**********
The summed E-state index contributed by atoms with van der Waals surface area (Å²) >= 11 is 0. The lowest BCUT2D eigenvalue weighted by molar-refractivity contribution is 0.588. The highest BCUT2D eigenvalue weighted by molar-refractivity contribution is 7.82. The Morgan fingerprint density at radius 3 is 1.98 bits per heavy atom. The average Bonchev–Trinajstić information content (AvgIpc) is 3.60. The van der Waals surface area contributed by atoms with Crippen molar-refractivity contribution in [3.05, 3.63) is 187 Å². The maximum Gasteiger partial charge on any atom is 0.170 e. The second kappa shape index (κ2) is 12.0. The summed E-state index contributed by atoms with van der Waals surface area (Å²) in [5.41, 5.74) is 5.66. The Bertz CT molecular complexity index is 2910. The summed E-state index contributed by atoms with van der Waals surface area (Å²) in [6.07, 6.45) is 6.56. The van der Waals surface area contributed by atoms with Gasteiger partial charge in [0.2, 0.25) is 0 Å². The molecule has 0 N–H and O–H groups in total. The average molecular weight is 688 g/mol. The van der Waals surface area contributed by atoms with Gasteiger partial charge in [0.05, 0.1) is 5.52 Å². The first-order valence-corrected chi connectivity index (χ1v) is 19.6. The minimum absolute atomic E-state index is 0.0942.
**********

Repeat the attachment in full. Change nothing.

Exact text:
The summed E-state index contributed by atoms with van der Waals surface area (Å²) >= 11 is 0. The lowest BCUT2D eigenvalue weighted by molar-refractivity contribution is 0.588. The highest BCUT2D eigenvalue weighted by molar-refractivity contribution is 7.82. The Morgan fingerprint density at radius 3 is 1.98 bits per heavy atom. The average Bonchev–Trinajstić information content (AvgIpc) is 3.60. The van der Waals surface area contributed by atoms with Crippen molar-refractivity contribution in [3.05, 3.63) is 187 Å². The maximum Gasteiger partial charge on any atom is 0.170 e. The second kappa shape index (κ2) is 12.0. The summed E-state index contributed by atoms with van der Waals surface area (Å²) in [5.41, 5.74) is 5.66. The Bertz CT molecular complexity index is 2910. The summed E-state index contributed by atoms with van der Waals surface area (Å²) in [6.07, 6.45) is 6.56. The van der Waals surface area contributed by atoms with Gasteiger partial charge in [0.2, 0.25) is 0 Å². The molecule has 0 N–H and O–H groups in total. The average molecular weight is 688 g/mol. The van der Waals surface area contributed by atoms with Gasteiger partial charge in [0.05, 0.1) is 5.52 Å². The first-order valence-corrected chi connectivity index (χ1v) is 19.6. The minimum absolute atomic E-state index is 0.0942.